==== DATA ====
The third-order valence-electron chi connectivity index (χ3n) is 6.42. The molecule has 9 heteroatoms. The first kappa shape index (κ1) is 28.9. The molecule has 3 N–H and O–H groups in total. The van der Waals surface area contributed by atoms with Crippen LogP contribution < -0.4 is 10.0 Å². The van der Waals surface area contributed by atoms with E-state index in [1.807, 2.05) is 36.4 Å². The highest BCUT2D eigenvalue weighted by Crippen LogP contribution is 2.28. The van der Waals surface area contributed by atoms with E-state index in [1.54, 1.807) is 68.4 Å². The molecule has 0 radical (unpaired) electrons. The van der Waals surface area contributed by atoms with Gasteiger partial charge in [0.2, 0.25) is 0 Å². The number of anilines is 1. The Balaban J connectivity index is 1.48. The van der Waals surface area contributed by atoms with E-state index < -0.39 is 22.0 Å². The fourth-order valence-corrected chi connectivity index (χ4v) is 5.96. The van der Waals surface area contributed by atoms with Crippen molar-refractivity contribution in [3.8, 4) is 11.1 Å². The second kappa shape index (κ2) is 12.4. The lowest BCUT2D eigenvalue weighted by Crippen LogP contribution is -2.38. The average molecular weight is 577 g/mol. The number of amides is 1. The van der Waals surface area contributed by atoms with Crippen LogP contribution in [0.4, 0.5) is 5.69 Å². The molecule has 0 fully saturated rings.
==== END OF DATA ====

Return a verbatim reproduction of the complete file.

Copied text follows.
The third-order valence-electron chi connectivity index (χ3n) is 6.42. The molecule has 9 heteroatoms. The first kappa shape index (κ1) is 28.9. The molecule has 3 N–H and O–H groups in total. The van der Waals surface area contributed by atoms with Crippen LogP contribution < -0.4 is 10.0 Å². The van der Waals surface area contributed by atoms with E-state index in [1.807, 2.05) is 36.4 Å². The highest BCUT2D eigenvalue weighted by Crippen LogP contribution is 2.28. The van der Waals surface area contributed by atoms with E-state index in [1.54, 1.807) is 68.4 Å². The molecule has 0 radical (unpaired) electrons. The van der Waals surface area contributed by atoms with Gasteiger partial charge in [0.2, 0.25) is 0 Å². The number of anilines is 1. The Balaban J connectivity index is 1.48. The van der Waals surface area contributed by atoms with E-state index < -0.39 is 22.0 Å². The fourth-order valence-corrected chi connectivity index (χ4v) is 5.96. The van der Waals surface area contributed by atoms with Crippen molar-refractivity contribution in [3.8, 4) is 11.1 Å². The second kappa shape index (κ2) is 12.4. The lowest BCUT2D eigenvalue weighted by Crippen LogP contribution is -2.38. The average molecular weight is 577 g/mol. The number of amides is 1. The van der Waals surface area contributed by atoms with Crippen LogP contribution in [0.4, 0.5) is 5.69 Å². The molecule has 0 fully saturated rings.